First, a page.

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Urge Incontinence / Overactive Bladder

Overactive bladder is a problem with bladder function resulting in a sudden urge to urinate that is difficult to suppress. It may also cause incontinence, the involuntary loss of urine.

Overactive bladder, sometimes called an irritable bladder, affects about one in six men and women in the United States. Most men with overactive bladder are 65 and older. But women tend to be affected earlier — the prevalence rate begins to climb among women when they reach their mid-40s.

If you have overactive bladder, you may feel embarrassed, isolate yourself or limit your work and social life. A combination of treatments may greatly alleviate symptoms of overactive bladder and help you manage their impact on your daily life.

Filling and emptying your bladder is a complex interplay of nerve signals and muscle activity. A problem anywhere throughout this system can contribute to overactive bladder and urge incontinence.

Normal bladder function
Your kidneys produce urine, which travels down a pair of long tubes from your kidneys to your bladder. Urine drains from your bladder through an opening at the bottom (neck) and flows out a short tube called the urethra (u-RE-thruh). In women, the urethral opening is located just above the vagina. In men, the urethral opening is at the tip of the penis.

Your bladder expands like a balloon to accommodate the flow of urine. When it's reached about half its capacity, nerve signals alert your brain, and you sense that your bladder is "full." By the time it's three-quarters full, you feel the need to urinate (void). When you urinate, nerve signals coordinate the relaxation of the pelvic floor muscles and the muscles surrounding the neck of the bladder and upper portion of the urethra (urinary sphincter muscles). The muscles of the bladder contract, forcing urine out.

Involuntary bladder contractions
The symptoms of overactive bladder occur in most cases because the muscles of the bladder involuntarily contract when it's still filling and only about half full. This contraction creates the urgent need to urinate. The urinary sphincter may remain constricted and prevent the bladder from emptying. If not, then a person experiences urge incontinence.

Causal or contributing factors
In many cases doctors can't exactly identify overactive bladder causes. Neurological disorders, such as Parkinson's disease or strokes, are often associated with overactive bladder.

Several factors may cause or contribute to symptoms similar to those of overactive bladder and your doctor will try to rule out these during an evaluation, because these require other specialized treatments. These include:
  • Urinary tract infection
  • Inflammation of tissues near the urinary tract
  • Abnormalities in the bladder, such as tumors
  • Factors that obstruct bladder outflow (enlarged prostate, constipation, bladder stones, or previous operations to treat other forms of incontinence)
  • Diabetes, which can cause excess urine production
  • Excess consumption of caffeine or alcohol
  • Medications that cause a rapid increase in urine production

Risk Factor:

As you grow older, you're at increased risk of developing overactive bladder, and you're also more susceptible to diseases and disorders that can contribute to problems with bladder function, such as enlarged prostate, inflammation of vaginal tissues and diabetes. Although common among older adults, overactive bladder and urge incontinence shouldn't be considered a normal part of aging.

When to seek medical advice:
Talk to your doctor if you experience urge incontinence or if other symptoms of overactive bladder disrupt your work schedule, social interactions and everyday activities. Don't avoid an evaluation and simply deal with the condition by wearing absorbent undergarments or pads. An overactive bladder and urge incontinence may occur because of a serious underlying problem, such as a bladder infection or a cancerous tumor.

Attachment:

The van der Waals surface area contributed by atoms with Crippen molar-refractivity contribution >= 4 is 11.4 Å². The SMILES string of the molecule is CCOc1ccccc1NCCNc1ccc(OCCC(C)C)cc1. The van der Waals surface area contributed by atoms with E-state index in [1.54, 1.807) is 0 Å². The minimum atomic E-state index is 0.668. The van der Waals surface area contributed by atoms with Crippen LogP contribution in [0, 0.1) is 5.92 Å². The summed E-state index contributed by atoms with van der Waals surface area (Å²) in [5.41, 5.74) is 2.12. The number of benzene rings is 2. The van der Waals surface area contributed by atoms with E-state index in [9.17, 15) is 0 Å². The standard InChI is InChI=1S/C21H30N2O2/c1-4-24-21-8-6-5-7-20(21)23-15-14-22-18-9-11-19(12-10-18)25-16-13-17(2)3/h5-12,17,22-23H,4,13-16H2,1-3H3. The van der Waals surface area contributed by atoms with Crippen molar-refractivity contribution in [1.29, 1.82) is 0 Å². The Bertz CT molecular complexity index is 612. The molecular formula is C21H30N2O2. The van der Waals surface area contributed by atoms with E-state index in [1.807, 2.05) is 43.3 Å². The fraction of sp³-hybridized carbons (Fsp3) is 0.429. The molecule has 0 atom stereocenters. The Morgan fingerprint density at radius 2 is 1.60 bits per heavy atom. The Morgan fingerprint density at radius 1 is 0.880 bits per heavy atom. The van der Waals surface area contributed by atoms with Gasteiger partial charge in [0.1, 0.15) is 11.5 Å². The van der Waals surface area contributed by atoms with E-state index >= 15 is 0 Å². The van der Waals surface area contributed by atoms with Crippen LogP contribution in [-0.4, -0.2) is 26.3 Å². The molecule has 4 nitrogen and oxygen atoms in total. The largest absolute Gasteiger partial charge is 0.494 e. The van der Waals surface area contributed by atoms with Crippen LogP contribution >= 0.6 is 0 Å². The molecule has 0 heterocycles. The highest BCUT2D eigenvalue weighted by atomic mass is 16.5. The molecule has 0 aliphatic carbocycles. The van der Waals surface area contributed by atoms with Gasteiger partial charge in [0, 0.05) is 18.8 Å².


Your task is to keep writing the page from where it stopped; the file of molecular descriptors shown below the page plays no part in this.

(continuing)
Overactive bladder symptoms may mean you:
  • Feel a strong, sudden urge to urinate
  • Experience urge incontinence, the unintended loss of urine immediately following an urgent need to urinate
  • Urinate frequently, usually eight or more times in 24 hours
  • Awaken two or more times in the night to urinate (nocturia)
You may be able to get to the toilet in time when you sense an urge to urinate and not suffer any leakage. Nonetheless, frequent and nighttime urination, as well as the need to suddenly "drop everything," can significantly disrupt your life.

Overactive bladder without urge incontinence — often called overactive bladder, dry — affects about two-thirds of the people with the disorder. When symptoms include urge incontinence, it's often referred to as overactive bladder, wet.

Common clinical assessments
Your doctor may use an overactive bladder screening questionnaire to make a preliminary assessment of your symptoms. You may also be asked to keep a voiding diary for a few days. You'll record when, how much and what kind of fluids you consume; when you urinate; whether you feel an urge to urinate; and whether you experience incontinence. Your diary may reveal patterns that help your doctor understand your symptoms and identify contributing factors.

In a basic diagnostic workup, your doctor will look for clues that may also indicate contributing factors. The exam will include:
  • A medical history
  • A complete physical examination with particular focus on your abdomen and genitals
  • A urine sample to test for infection, traces of blood or other abnormalities
  • A neurological exam to identify sensory problems
Specialized tests
Your doctor may order urodynamic tests, which are used to assess the function of your bladder and its ability to empty itself steadily and completely. These tests usually require a referral to a specialist in urinary disorders (urologist) or urinary disorders in women (urogynecologist).
  • Measurements of postvoid residual urine. When you urinate or experience urinary incontinence, your bladder may not empty completely. The remaining urine volume (postvoid residual urine) may exacerbate symptoms of overactive bladder. To measure residual urine after you have voided, a thin tube (catheter) is passed through the urethra and into your bladder. The catheter drains the remaining urine, which can then be measured. Alternatively, a specialist may use an ultrasound scan, which translates sound waves into an image of your bladder and its contents.